Tim Brown for me.

I think Tim Brown is in the top 5, but I think Moss and Carter are a near toss up for #2. I'll take Carter as the #2 though, he was dominant for pretty much his entire career and didn't really fall of the face of the earth like Moss in Oakland.

Flo
08-07-2008, 10:49 AM
absolutely false. they created zone defenses in part because of Huston.

however, Huston just simply didn't see the coverages that Moss has seen. Thats the main difference. Its difficult comparing eras, its probably the hardest thing you can do in football, but I think Moss transcends eras with his play.

Randy Moss is simply the most explosive, impactful WR to ever play the game. No offensive player that i can ever recall (outside of qbs) has forced defenses to scheme against him the way Moss has. Not even Rice.

Agreed. By the time Moss hangs them up I would not be surprised if he were considered the greatest wideout to ever play the game.

Realistically, outside of Michael Vick, I don't know that there is a single player period who has forced teams to change their gameplan so much.

locseti
08-07-2008, 02:47 PM
Don Maynard
http://www.conigliofamily.com/images/MaynardTitans.jpg
4 Pro Bowl Selection
5 All Pro Selection
AFL All Team
Receptions: 633
Yards: 11,834
Touchdowns: 88
Yards a Catch: 18.7 (highest for anyone with over 600 receptions)
Hall of Famer

http://imagecache2.allposters.com/images/pic/PHOTOFILE/AADZ007~Don-Maynard-catching-Posters.jpg

(very homer pick i know. but whatever he was nasty)

The player card says he is a halfback.

CC.SD
08-07-2008, 03:01 PM
The player card says he is a halfback.

He was Namath's go to guy.

drowe
08-07-2008, 03:26 PM
1-Jerry Rice-can't argue with the staggering things he was able to do. and i think both Joe Montana AND Steve Young have him to thank for their success
1b-Don Hutson-everything that has been said about him is absolutely true. he 'changed the game'

the rest

3-Steve Largent-did great things on a mediocre team. and highlights of this dude are fun to watch.
4-Randy Moss-but, only if he keeps doing what he's doing for a good few more years. ya just can't beat his size and speed and strength.
5-Marvin Harrison-ya really have to look at him. every time Peyton Manning throws a long TD, it seems Harrison is 5 steps past the defender. i don't know how he does it, but he always seems to get open. maybe it's just me.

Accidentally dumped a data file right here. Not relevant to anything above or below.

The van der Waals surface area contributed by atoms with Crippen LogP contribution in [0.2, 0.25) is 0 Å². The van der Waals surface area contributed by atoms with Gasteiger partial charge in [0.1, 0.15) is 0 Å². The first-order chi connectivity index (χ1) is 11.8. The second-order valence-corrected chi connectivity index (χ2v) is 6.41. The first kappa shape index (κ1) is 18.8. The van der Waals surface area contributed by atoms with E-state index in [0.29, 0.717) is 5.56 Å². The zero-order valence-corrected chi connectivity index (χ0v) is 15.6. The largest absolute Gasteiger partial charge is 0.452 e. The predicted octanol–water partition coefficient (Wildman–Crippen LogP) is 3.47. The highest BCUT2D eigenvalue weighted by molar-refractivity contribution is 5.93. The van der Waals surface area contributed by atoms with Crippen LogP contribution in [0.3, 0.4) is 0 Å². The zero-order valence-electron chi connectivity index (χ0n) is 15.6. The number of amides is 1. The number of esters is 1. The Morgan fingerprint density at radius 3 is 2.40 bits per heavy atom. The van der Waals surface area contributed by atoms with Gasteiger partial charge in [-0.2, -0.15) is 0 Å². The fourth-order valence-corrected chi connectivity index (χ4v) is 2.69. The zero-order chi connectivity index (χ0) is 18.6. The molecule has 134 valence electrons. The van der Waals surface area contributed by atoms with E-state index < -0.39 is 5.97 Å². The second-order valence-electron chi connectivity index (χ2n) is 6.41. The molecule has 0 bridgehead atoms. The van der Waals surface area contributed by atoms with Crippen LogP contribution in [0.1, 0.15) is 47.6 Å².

-Chris Carter
-Lance Alworth
-Don Maynard
-Andre Reed
-James Lofton
-Art Monk

Cribbs>Hester
08-07-2008, 03:43 PM
Lance Alworth end of discussion and I'm not even going to bother arguing any further bc it is not worth my time or energy to argue with a bunch of kids who think their favorite player from this generation is the 2nd greatest.

Gay Ork Wang
08-07-2008, 03:46 PM
Lance Alworth end of discussion and I'm not even going to bother arguing any further bc it is not worth my time or energy to argue with a bunch of kids who think their favorite player from this generation is the 2nd greatest.
aka u cant argue?

A Perfect Score
08-07-2008, 03:48 PM
Lance Alworth end of discussion and I'm not even going to bother arguing any further bc it is not worth my time or energy to argue with a bunch of kids who think their favorite player from this generation is the 2nd greatest.

I dont know if I have ever seen so much ignorance and stupidity packed into one post...congratulations on once and for all proving that your opinion means absolutely nothing

yo123
08-07-2008, 03:56 PM
Lance Alworth end of discussion and I'm not even going to bother arguing any further bc it is not worth my time or energy to argue with a bunch of kids who think their favorite player from this generation is the 2nd greatest.



Yeah! Everybody from this generation suckz! I get that a lot of the time people forget about players that played a long time ago, but you can't just completely discount everyone from this generation. Thats just as bad.

Cribbs>Hester
08-07-2008, 04:34 PM
Yeah! Everybody from this generation suckz! I get that a lot of the time people forget about players that played a long time ago, but you can't just completely discount everyone from this generation. Thats just as bad.

No one said they suck, but they don't hold a candle to Lance Alworth. Randy Moss are you kidding me? I could only imagine what Alworth would have done to the record books if his team threw as many times as the teams do nowadays.

I'm not getting into bc Alworth deserves more than he gets drom modern day fans, and I don't want to hear anymore disrepsect toward one of the games greatest ever.

NY+Giants=NYG
08-07-2008, 04:38 PM